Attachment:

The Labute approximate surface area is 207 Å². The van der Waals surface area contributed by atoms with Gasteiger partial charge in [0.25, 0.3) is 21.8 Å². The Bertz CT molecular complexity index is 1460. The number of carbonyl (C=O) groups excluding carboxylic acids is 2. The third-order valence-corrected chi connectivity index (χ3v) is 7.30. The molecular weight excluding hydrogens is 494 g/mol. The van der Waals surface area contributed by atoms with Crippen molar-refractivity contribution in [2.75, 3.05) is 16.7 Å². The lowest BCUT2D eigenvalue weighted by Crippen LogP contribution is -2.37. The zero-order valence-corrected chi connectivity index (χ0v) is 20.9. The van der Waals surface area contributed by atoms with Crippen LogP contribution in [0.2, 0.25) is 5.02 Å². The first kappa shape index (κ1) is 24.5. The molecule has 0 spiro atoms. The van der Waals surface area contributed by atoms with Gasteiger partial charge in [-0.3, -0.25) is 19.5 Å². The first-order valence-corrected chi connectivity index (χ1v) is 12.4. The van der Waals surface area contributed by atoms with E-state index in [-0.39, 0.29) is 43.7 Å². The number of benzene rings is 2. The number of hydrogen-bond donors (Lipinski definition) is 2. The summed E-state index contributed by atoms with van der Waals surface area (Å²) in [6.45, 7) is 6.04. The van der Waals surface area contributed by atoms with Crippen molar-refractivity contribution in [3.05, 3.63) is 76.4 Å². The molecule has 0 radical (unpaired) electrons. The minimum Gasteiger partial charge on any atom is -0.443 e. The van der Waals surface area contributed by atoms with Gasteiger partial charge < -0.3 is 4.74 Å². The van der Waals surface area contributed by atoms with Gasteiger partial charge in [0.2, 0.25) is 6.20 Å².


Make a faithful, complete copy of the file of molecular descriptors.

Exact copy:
The Labute approximate surface area is 207 Å². The van der Waals surface area contributed by atoms with Gasteiger partial charge in [0.25, 0.3) is 21.8 Å². The Bertz CT molecular complexity index is 1460. The number of carbonyl (C=O) groups excluding carboxylic acids is 2. The third-order valence-corrected chi connectivity index (χ3v) is 7.30. The molecular weight excluding hydrogens is 494 g/mol. The van der Waals surface area contributed by atoms with Crippen molar-refractivity contribution in [2.75, 3.05) is 16.7 Å². The lowest BCUT2D eigenvalue weighted by Crippen LogP contribution is -2.37. The zero-order valence-corrected chi connectivity index (χ0v) is 20.9. The van der Waals surface area contributed by atoms with Crippen LogP contribution in [0.2, 0.25) is 5.02 Å². The first kappa shape index (κ1) is 24.5. The molecule has 0 spiro atoms. The van der Waals surface area contributed by atoms with Gasteiger partial charge in [-0.3, -0.25) is 19.5 Å². The first-order valence-corrected chi connectivity index (χ1v) is 12.4. The van der Waals surface area contributed by atoms with E-state index in [-0.39, 0.29) is 43.7 Å². The number of benzene rings is 2. The number of hydrogen-bond donors (Lipinski definition) is 2. The summed E-state index contributed by atoms with van der Waals surface area (Å²) in [6.45, 7) is 6.04. The van der Waals surface area contributed by atoms with Crippen molar-refractivity contribution in [3.05, 3.63) is 76.4 Å². The molecule has 0 radical (unpaired) electrons. The minimum Gasteiger partial charge on any atom is -0.443 e. The van der Waals surface area contributed by atoms with Gasteiger partial charge < -0.3 is 4.74 Å². The van der Waals surface area contributed by atoms with Gasteiger partial charge in [0.2, 0.25) is 6.20 Å².